Is your body ecology making you sick? Then allow me to introduce Yerba Mansa, a paleoherb and mythical healer that can restore your body ecology in any season, and whose ancient lineage of wisdom goes back innumerable generations.
It is a beautiful day on the Rio Grande, as one might expect in sunny New Mexico with its low humidity and over 300 days of annual sunshine. They don’t call it the Land of Enchantment for nothing and it’s a place where I can breathe… A place where sage, piñon, chaparral and cedar scented air calls me back year after year, as does its medicinal herbs. One of these herbs is Yerba Mansa, a mythical plant of extraordinary beauty growing along the Rio and as enchanted as the landscape itself.
Yerba Mansa whose botanical name is Anemopsis californica, is a perennial herb in the Lizard’s tail family of plants, Saururaceae, named for its tell-tale flower cluster. It is a medicinal herb used traditionally in New Mexico, the knowledge of which has been passed down from generation to generation. I was initially introduced to this plant while living in the Southwest by the late and renowned herbalist, Michael Moore, Founder of the Southwest School of Botanical Medicine. Yerba Mansa continues to be a very important ally in my practice of herbal medicine.
A riparian wetland plant, Yerba Mansa can be found growing in the rapidly dwindling riparian habitats of northern Mexico and the American Southwest. Riparian ecosystem environments are some of the most altered and threatened habitats around the world due to human civilizations settling and building along the rivers.
Yerba Mansa is a paleoherb, a small group of flowering plants having evolved over a very long period of time and one of the first flowering herbs that existed on earth. With iconic large white flowers that bloom in the spring, Yerba Mansa is much sought after for fresh and dried arrangements and emits a spicy fragrance due to its volatile oils. The plant is also used for deer resistant landscaping around bogs and ponds and for ground cover in lawns and gardens. As such it provides an above average per acre gross income for small-scale farmers, but is on the United Plant Savers “watch-list,” as its native habitat continues to decline.
To best understand how this plant works as a medicine we have only to look at the role that it plays in its own living system and where it occurs naturally. In the wild Yerba Mansa’s roots enhance the wet boggy earth by absorbing and distributing water through nearly impenetrable clay like soil. The volatile roots add an anti-microbial and purifying element to the damp, boggy and slow-moving ecosystem of the Rio Grande Bosque, changing the soil chemistry and creating a more favorable environment for the growth of other plants which further anchor and aerate the soil.
The part of the plant most commonly used for medicine is the root and by observing it in the wild we are informed of its similar functions in our own bodily ecosystem. When our body becomes boggy, stagnant, wet and slow moving, a condition in Chinese Medicine described as “dampness,” Yerba Mansa penetrates through that to encourage the flow of stagnant fluids, revitalizing the entire system and using its chemical constituents to change microbial balances in our favor. The concept of dampness is related to a deficiency of the spleen’s function of transporting and transforming bodily fluids and corresponds with the Earth Element.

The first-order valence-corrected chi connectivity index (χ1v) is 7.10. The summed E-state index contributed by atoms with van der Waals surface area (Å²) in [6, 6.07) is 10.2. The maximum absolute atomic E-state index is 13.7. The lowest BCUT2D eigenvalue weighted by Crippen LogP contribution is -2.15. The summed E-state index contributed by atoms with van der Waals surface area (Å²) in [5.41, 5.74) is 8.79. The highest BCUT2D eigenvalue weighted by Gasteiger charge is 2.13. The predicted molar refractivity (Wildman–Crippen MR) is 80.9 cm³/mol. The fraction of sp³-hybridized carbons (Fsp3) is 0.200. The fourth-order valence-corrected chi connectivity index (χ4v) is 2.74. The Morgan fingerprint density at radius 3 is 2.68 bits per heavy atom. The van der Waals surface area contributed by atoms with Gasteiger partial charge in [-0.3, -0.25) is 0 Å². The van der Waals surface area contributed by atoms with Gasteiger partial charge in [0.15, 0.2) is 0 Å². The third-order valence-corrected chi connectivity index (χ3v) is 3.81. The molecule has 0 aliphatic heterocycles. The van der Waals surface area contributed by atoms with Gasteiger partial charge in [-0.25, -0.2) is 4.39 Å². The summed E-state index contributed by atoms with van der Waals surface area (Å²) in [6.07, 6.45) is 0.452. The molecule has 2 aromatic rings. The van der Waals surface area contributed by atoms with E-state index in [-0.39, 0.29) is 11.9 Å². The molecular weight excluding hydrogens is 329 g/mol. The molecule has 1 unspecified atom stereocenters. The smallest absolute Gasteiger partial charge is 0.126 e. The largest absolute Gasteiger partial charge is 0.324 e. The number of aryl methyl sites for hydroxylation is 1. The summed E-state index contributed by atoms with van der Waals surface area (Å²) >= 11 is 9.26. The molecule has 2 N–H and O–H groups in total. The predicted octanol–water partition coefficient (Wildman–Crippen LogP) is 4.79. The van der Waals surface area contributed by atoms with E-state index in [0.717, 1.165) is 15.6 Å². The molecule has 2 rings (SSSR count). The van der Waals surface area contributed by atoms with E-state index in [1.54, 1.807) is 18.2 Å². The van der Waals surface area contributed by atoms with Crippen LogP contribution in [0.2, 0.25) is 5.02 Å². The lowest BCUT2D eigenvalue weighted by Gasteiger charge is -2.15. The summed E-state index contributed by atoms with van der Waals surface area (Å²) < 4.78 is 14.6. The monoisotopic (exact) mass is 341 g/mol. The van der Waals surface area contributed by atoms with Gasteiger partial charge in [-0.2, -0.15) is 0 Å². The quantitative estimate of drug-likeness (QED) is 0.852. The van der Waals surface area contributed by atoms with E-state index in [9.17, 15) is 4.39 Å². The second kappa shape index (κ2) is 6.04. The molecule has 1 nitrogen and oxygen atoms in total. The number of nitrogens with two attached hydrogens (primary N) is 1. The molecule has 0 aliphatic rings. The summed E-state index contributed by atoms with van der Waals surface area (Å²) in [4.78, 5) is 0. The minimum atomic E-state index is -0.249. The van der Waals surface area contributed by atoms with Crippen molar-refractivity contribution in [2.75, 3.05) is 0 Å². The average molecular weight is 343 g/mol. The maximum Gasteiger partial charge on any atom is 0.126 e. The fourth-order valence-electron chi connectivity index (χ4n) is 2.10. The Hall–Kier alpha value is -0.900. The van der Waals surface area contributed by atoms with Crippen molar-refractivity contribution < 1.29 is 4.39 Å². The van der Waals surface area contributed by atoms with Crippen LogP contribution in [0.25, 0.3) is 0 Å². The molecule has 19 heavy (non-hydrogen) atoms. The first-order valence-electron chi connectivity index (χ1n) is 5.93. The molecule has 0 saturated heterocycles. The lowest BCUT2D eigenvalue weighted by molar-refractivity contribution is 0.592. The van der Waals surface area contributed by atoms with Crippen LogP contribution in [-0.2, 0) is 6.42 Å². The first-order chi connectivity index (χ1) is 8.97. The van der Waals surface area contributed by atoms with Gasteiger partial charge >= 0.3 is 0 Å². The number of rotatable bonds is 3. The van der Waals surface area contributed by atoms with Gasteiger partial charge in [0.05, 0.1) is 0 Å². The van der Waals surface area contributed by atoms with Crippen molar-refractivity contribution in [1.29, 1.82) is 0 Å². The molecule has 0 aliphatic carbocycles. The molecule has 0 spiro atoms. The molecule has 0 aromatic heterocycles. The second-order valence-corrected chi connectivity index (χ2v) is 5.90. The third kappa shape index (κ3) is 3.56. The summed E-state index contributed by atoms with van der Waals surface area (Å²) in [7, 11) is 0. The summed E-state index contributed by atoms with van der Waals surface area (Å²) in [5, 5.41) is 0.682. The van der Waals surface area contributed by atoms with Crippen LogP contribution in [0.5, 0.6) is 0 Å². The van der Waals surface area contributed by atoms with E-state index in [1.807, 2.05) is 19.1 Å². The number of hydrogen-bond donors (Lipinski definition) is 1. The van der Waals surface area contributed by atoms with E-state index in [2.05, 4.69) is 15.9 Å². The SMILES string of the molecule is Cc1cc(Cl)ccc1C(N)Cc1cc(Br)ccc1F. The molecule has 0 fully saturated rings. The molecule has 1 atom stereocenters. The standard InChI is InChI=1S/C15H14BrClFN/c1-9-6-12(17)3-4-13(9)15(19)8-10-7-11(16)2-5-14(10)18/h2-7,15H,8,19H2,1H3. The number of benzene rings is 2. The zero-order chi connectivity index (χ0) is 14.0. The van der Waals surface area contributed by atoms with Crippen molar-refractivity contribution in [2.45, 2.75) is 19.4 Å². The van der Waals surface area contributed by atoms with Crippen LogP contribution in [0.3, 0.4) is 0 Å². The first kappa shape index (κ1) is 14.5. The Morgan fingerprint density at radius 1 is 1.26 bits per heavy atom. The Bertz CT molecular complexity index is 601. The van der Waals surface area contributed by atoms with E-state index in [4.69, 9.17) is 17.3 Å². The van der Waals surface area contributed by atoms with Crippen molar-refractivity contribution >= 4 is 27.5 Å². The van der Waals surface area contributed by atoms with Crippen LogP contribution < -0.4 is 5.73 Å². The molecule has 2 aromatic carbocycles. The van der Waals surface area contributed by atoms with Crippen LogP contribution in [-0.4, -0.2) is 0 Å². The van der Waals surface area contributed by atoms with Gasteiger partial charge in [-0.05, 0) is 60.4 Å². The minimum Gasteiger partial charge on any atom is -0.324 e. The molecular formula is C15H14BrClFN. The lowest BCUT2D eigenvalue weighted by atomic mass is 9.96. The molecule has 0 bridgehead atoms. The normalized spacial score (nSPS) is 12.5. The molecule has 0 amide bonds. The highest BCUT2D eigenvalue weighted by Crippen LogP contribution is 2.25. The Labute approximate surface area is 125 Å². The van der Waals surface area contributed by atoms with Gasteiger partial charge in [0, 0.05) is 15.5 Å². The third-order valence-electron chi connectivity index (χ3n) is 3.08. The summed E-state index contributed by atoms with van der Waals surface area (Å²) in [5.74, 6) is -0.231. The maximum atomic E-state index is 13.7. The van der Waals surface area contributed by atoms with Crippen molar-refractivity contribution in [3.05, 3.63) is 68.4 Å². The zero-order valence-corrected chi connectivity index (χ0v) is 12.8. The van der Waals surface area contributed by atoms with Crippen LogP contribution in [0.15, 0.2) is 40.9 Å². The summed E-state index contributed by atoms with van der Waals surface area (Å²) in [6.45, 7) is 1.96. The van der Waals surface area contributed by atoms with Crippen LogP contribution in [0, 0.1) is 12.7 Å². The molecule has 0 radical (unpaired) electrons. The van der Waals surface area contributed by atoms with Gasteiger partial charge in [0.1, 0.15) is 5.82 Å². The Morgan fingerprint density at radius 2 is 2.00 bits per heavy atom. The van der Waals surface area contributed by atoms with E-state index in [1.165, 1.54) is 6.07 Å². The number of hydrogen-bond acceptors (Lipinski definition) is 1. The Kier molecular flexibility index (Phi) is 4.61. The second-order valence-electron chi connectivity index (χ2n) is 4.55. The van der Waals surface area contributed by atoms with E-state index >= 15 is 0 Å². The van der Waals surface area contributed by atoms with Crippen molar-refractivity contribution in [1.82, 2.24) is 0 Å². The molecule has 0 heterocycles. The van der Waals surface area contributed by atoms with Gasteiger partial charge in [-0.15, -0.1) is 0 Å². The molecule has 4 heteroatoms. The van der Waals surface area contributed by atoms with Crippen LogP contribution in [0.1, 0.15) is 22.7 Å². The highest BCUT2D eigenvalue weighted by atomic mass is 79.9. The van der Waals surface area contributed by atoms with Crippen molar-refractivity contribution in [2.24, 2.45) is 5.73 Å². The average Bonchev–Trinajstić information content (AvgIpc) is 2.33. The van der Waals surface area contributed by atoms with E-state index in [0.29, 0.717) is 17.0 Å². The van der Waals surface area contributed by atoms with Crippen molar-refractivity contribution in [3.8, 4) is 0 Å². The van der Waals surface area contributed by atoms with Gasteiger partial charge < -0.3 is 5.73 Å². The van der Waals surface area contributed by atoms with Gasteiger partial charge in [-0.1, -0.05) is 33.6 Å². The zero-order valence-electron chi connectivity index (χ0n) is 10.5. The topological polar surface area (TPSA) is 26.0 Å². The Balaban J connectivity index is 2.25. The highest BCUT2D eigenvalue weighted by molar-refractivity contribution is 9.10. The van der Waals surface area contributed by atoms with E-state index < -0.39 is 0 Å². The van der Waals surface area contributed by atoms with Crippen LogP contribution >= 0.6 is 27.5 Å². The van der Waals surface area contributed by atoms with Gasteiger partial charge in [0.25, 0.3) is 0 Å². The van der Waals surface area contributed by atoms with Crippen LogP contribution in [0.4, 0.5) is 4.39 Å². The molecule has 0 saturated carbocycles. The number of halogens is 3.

Earth forms the banks of the river through which the river’s flow is directed, but boggy river banks will eventually wash away creating stagnant pools. Just like in nature, these stagnant pools of fluid in our bodies become fertile breeding ground for microbes. Yerba Mansa dries dampness and safeguards against microbial imbalances and infections. It helps move toxins out and rids the body of excess uric acid, which causes painful inflammation of the joints. It also tones and tightens mucous membranes and is especially useful during cold and flu season.
Yerba Mansa gets its reputation as a mythical herb because of its legendary ability to support a wide array of conditions including: chronic inflammatory conditions so prevalent today; digestive disorders including digestive, intestinal and urinary tract inflammation; mucous-producing colds and flu, sore throats, sinus infections, and fungal infections like athlete’s foot and jock itch that thrive in warm, damp and dark areas.
In a study on cultivating Anemopsis, conducted by Charles Martin, assistant professor at NMSU College of Agriculture’s Sustainable Agriculture Science, he is quoted as saying:
“This plant has thrived in environments that cause stress on its system and under stress the plant produces secondary compounds that give it its medicinal qualities. The plant produces these compounds as a protective mechanism, just as the human must be introduced to situations where the immune system will produce antibodies in response to mild infections which in turn strengthen the immune system.”
When we support our immune system, and allow the body to do what it is designed to do rather than weakening it through symptom suppression and antibiotics, we create a healthier and more balanced body ecology. Working more closely with nature by observing its patterns of harmony and disharmony we may discover herbs like Yerba Mansa which, in addition to its strong antibacterial and antifungal properties, supports our body’s ecosystem making us less reliant on drugs.